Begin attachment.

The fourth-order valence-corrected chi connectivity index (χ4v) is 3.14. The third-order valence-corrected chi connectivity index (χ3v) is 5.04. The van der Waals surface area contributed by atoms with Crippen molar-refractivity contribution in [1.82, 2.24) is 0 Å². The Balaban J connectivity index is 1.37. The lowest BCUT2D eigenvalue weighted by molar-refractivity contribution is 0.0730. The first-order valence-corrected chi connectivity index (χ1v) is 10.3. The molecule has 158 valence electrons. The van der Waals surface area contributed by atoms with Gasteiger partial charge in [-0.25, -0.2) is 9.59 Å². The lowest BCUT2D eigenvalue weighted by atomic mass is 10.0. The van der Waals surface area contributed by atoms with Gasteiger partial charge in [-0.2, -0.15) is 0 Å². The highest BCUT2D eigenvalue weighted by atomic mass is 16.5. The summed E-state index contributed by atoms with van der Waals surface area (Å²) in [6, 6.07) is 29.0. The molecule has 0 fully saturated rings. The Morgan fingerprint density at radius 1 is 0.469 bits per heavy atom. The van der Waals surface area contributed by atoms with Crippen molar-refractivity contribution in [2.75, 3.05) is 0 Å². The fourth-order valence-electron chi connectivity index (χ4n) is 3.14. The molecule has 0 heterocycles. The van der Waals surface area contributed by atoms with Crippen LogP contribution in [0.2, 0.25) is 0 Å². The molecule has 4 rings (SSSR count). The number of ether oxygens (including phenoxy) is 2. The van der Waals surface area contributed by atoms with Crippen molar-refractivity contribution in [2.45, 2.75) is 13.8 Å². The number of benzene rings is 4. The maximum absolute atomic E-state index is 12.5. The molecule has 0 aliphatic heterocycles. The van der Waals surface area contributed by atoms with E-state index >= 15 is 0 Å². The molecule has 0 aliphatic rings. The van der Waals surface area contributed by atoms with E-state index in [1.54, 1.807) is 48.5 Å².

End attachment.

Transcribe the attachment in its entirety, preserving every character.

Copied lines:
The fourth-order valence-corrected chi connectivity index (χ4v) is 3.14. The third-order valence-corrected chi connectivity index (χ3v) is 5.04. The van der Waals surface area contributed by atoms with Crippen molar-refractivity contribution in [1.82, 2.24) is 0 Å². The Balaban J connectivity index is 1.37. The lowest BCUT2D eigenvalue weighted by molar-refractivity contribution is 0.0730. The first-order valence-corrected chi connectivity index (χ1v) is 10.3. The molecule has 158 valence electrons. The van der Waals surface area contributed by atoms with Gasteiger partial charge in [-0.25, -0.2) is 9.59 Å². The lowest BCUT2D eigenvalue weighted by atomic mass is 10.0. The van der Waals surface area contributed by atoms with Gasteiger partial charge in [-0.2, -0.15) is 0 Å². The highest BCUT2D eigenvalue weighted by atomic mass is 16.5. The summed E-state index contributed by atoms with van der Waals surface area (Å²) in [6, 6.07) is 29.0. The molecule has 0 fully saturated rings. The Morgan fingerprint density at radius 1 is 0.469 bits per heavy atom. The van der Waals surface area contributed by atoms with Crippen molar-refractivity contribution in [2.75, 3.05) is 0 Å². The fourth-order valence-electron chi connectivity index (χ4n) is 3.14. The molecule has 0 heterocycles. The van der Waals surface area contributed by atoms with Crippen LogP contribution in [0.2, 0.25) is 0 Å². The molecule has 4 rings (SSSR count). The number of ether oxygens (including phenoxy) is 2. The van der Waals surface area contributed by atoms with Crippen molar-refractivity contribution in [2.45, 2.75) is 13.8 Å². The number of benzene rings is 4. The maximum absolute atomic E-state index is 12.5. The molecule has 0 aliphatic heterocycles. The van der Waals surface area contributed by atoms with E-state index >= 15 is 0 Å². The molecule has 0 aliphatic rings. The van der Waals surface area contributed by atoms with E-state index in [1.54, 1.807) is 48.5 Å².